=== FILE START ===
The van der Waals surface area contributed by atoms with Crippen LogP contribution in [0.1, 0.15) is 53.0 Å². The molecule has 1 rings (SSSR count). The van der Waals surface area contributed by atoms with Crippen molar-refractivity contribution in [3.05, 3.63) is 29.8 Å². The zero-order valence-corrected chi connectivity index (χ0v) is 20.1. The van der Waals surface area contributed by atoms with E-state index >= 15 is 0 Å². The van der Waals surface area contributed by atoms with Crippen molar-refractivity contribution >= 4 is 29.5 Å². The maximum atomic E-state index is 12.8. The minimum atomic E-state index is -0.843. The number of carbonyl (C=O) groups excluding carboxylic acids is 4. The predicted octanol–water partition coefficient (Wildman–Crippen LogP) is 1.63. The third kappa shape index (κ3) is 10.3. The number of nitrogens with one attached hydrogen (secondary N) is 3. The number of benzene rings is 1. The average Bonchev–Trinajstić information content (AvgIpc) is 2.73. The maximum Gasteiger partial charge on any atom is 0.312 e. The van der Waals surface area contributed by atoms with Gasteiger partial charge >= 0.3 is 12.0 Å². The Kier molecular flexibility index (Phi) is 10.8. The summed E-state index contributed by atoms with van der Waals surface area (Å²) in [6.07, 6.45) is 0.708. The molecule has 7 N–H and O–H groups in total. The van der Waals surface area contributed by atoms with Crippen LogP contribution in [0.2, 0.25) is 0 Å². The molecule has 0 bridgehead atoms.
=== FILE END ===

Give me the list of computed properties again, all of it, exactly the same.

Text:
The van der Waals surface area contributed by atoms with Crippen LogP contribution in [0.1, 0.15) is 53.0 Å². The molecule has 1 rings (SSSR count). The van der Waals surface area contributed by atoms with Crippen molar-refractivity contribution in [3.05, 3.63) is 29.8 Å². The zero-order valence-corrected chi connectivity index (χ0v) is 20.1. The van der Waals surface area contributed by atoms with E-state index >= 15 is 0 Å². The van der Waals surface area contributed by atoms with Crippen molar-refractivity contribution >= 4 is 29.5 Å². The maximum atomic E-state index is 12.8. The minimum atomic E-state index is -0.843. The number of carbonyl (C=O) groups excluding carboxylic acids is 4. The predicted octanol–water partition coefficient (Wildman–Crippen LogP) is 1.63. The third kappa shape index (κ3) is 10.3. The number of nitrogens with one attached hydrogen (secondary N) is 3. The number of benzene rings is 1. The average Bonchev–Trinajstić information content (AvgIpc) is 2.73. The maximum Gasteiger partial charge on any atom is 0.312 e. The van der Waals surface area contributed by atoms with Gasteiger partial charge >= 0.3 is 12.0 Å². The Kier molecular flexibility index (Phi) is 10.8. The summed E-state index contributed by atoms with van der Waals surface area (Å²) in [6.07, 6.45) is 0.708. The molecule has 7 N–H and O–H groups in total. The van der Waals surface area contributed by atoms with Crippen LogP contribution in [0.2, 0.25) is 0 Å². The molecule has 0 bridgehead atoms.